Trans arterial chemoembolization is a minimally invasive procedure performed in interventional radiology to restrict a tumor’s blood supply. Small embolic particles coated with chemotherapeutic drugs are injected selectively through a catheter into an artery directly supplying the tumor. These particles both block the blood supply and induce cytotoxicity, attacking the tumor in several ways.
Transcatheter arterial chemoembolization has most widely been applied to Hepatocellular carcinoma of liver for patients who are not eligible for surgery. TACE has been shown to increase survival in patients with intermediate HCC by BCLC criteria. It has also been used as an alternative to surgery for resectable early stage HCC and in patients with regional recurrence of the tumor after previous resection. TACE may also be used to downstage HCC in patients who exceed the Milan criteria for liver transplantation.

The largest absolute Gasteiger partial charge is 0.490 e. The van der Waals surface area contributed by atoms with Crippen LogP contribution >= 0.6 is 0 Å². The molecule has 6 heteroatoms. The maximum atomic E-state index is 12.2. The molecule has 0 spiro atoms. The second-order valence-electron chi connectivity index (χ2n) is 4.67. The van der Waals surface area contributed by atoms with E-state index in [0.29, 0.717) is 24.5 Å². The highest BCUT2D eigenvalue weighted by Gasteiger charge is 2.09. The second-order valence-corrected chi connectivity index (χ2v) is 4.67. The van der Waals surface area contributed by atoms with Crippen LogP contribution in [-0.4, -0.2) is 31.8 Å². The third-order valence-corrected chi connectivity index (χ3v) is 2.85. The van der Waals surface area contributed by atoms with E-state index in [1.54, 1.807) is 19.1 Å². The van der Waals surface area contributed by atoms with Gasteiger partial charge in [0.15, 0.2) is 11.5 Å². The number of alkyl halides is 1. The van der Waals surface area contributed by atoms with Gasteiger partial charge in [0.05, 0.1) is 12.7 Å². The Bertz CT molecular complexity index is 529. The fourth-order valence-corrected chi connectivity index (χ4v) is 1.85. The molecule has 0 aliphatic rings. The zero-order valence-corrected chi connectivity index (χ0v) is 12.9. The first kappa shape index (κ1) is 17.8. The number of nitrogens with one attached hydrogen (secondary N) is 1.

Other treated malignancies include neuroendocrine tumors, ocular melanoma, cholangiocarcinoma, and sarcoma. Transcatheter arterial chemoembolization plays a palliative role in patients with metastatic colon carcinoma. There is a possible benefit for liver-dominant metastases from other primary malignancies.
Radiofrequency ablation for cancer is a minimally invasive procedure that uses electrical energy and heat to destroy cancer cells.
The radiologist uses imaging tests to guide a thin needle through the skin or through an incision and into the cancer tissue. High-frequency energy passes through the needle and causes the surrounding tissue to heat up, killing the nearby cells.
Radiofrequency ablation is most commonly used to treat a spot of cancer that is causing problems such as pain or other discomfort, and is generally not used as the primary treatment for most cancers.